Judge rules against Alaska in ballot access case

·4 min read

JUNEAU, Alaska (AP) — A state court judge has ruled that Alaska elections officials cannot certify the results of the by-mail special primary for U.S. House until visually impaired voters are given a “full and fair opportunity” to participate in the election.

Superior Court Judge Una Gandbhir did not say what exactly that would entail. The special primary is on Saturday.

She said in her order Friday that she strongly urges the parties to work together to find an appropriate remedy.

A spokesperson for the Alaska Department of Law says the agency is working on an emergency petition for review to the Alaska Supreme Court.

THIS IS A BREAKING NEWS UPDATE. AP’s earlier story follows below.

JUNEAU, Alaska (AP) — There would be cascading effects if certification of Alaska’s by-mail special primary for U.S. House is delayed, including the potential for an August special election to be postponed, attorneys for the state argued in fighting a lawsuit filed over ballot accessibility for visually impaired voters.

Attorney Kate Demarest on Friday urged Superior Court Judge Una Gandbhir to reject a request by attorneys for Robert Corbisier, executive director of the Alaska State Commission for Human Rights.

Attorneys for Corbisier have asked Gandbhir to prevent election officials from certifying the results of the special primary until measures are enacted that ensure voters with visual impairments “are given a full and fair opportunity to cast their votes independently, secretly and privately.” They contend the by-mail special primary discriminates against voters with visual impairments.

Corbisier earlier this week sued state elections officials on behalf of a person identified as B.L., a registered voter in Anchorage with a visual impairment.

Gandbhir heard arguments Friday, the eve of Saturday's special primary. She said she planned to issue an order soon.

The state has set June 25 as the target date for certification.

The special primary is part of a set of elections that will determine who will serve the remainder of late U.S. Rep. Don Young's term, which expires in January. Young died in March.

The special primary features 48 candidates. Each voter picks one candidate. The four candidates with the most votes will advance to the special election, in which ranked choice voting will be used. The winner of that contest will serve out Young's term.

Attorneys for the plaintiffs in court filings said the election lacks options that would allow people with visual impairments to cast ballots “without invasive and unlawful assistance from a sighted person.”

Attorneys for the Alaska Department of Law, defending elections officials, in court documents said the lawsuit seeks to “upend” the election.

They said the division is conducting the election “using the long-established and familiar absentee voting process available to voters in all elections.”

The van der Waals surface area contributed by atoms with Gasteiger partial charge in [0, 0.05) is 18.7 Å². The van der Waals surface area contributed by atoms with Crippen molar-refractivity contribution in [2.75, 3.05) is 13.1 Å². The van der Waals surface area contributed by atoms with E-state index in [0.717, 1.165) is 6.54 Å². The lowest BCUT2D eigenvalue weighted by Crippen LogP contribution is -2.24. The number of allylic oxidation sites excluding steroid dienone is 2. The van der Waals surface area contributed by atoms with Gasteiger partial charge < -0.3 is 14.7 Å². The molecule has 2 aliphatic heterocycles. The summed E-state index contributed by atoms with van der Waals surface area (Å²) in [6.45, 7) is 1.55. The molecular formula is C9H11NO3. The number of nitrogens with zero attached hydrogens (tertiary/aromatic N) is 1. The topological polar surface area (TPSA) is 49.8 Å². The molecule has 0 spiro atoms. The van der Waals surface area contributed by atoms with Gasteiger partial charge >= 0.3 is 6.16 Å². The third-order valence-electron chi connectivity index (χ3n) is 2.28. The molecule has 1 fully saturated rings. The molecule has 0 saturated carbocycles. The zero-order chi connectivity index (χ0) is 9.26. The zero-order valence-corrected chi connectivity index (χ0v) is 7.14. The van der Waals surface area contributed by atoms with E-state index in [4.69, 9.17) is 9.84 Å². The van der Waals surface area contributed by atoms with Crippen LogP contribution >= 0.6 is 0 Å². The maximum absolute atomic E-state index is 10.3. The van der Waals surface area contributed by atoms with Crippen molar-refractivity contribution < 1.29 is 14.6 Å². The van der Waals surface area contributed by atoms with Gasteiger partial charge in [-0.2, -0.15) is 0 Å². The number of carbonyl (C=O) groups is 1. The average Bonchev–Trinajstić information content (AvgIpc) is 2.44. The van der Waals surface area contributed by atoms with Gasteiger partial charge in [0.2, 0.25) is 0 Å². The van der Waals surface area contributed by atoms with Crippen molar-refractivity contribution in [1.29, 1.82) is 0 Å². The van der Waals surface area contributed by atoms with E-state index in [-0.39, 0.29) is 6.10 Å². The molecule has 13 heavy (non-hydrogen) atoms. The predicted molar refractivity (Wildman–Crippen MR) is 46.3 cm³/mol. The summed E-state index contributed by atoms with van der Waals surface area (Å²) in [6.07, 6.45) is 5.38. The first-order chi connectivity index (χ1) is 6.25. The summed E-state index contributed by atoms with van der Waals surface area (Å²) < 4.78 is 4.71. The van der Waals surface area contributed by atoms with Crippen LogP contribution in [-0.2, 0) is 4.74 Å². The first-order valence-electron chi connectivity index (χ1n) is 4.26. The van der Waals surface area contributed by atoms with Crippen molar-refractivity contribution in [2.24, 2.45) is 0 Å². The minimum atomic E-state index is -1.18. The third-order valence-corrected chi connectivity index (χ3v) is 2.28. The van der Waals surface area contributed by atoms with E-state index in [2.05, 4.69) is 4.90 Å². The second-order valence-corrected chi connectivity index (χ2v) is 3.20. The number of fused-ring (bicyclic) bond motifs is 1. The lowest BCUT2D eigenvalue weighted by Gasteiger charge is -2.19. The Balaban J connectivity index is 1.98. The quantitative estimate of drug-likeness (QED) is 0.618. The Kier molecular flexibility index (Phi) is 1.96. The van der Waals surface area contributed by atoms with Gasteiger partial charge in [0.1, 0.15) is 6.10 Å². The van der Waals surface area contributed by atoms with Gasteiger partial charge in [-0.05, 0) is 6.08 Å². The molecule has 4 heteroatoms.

Election officials began sending ballots to registered voters in late April, and there have been opportunities for early and absentee in-person voting in communities around the state. Voters also can have ballots sent to them by fax or online delivery.

Attorneys for Corbisier said the division typically has touch-screen units at in-person polling sites but said the division indicated they would have them at only a few sites for this election. One of the attorneys, Mara Michaletz, told the judge Friday the division could have acted months ago.

Attorneys for the Department of Law in court documents said the division first became aware of the commission’s concerns about ballot accessibility on May 14 and has been working with the plaintiffs. They said it was not feasible to send voting tablets to all absentee in-person voting locations, noting it can take several weeks to prepare and test the equipment.

They said elections officials worked with Corbisier and B.L. on improvements to the online delivery option, which they said the plaintiffs initially “expressed satisfaction with.”

Demarest said there is “no more relief that can reasonably be awarded for this election tomorrow.”

Elections officials have said they opted for a primarily by-mail election because of the tight timeline for holding an election following Young's death.

Gail Fenumiai, director of the Division of Elections, in an affidavit said the June 25 certification date is not “arbitrary.”

“Any delay in the special primary election or its certification will require costly, detrimental changes to the other elections scheduled to follow this year. State law dictates that with the special primary on June 11, the special general must occur on Aug. 16, the same day as the regular primary election,” she said.

If certification of the special primary is delayed, the division would have to postpone the special election, which she said would force the division to conduct it at a later date than required by law.

If the special election is not held the same day as the regular primary, Fenumiai said it likely would have to be conducted by mail because of the same concerns that prompted the by-mail special primary.

Becky Bohrer, The Associated Press

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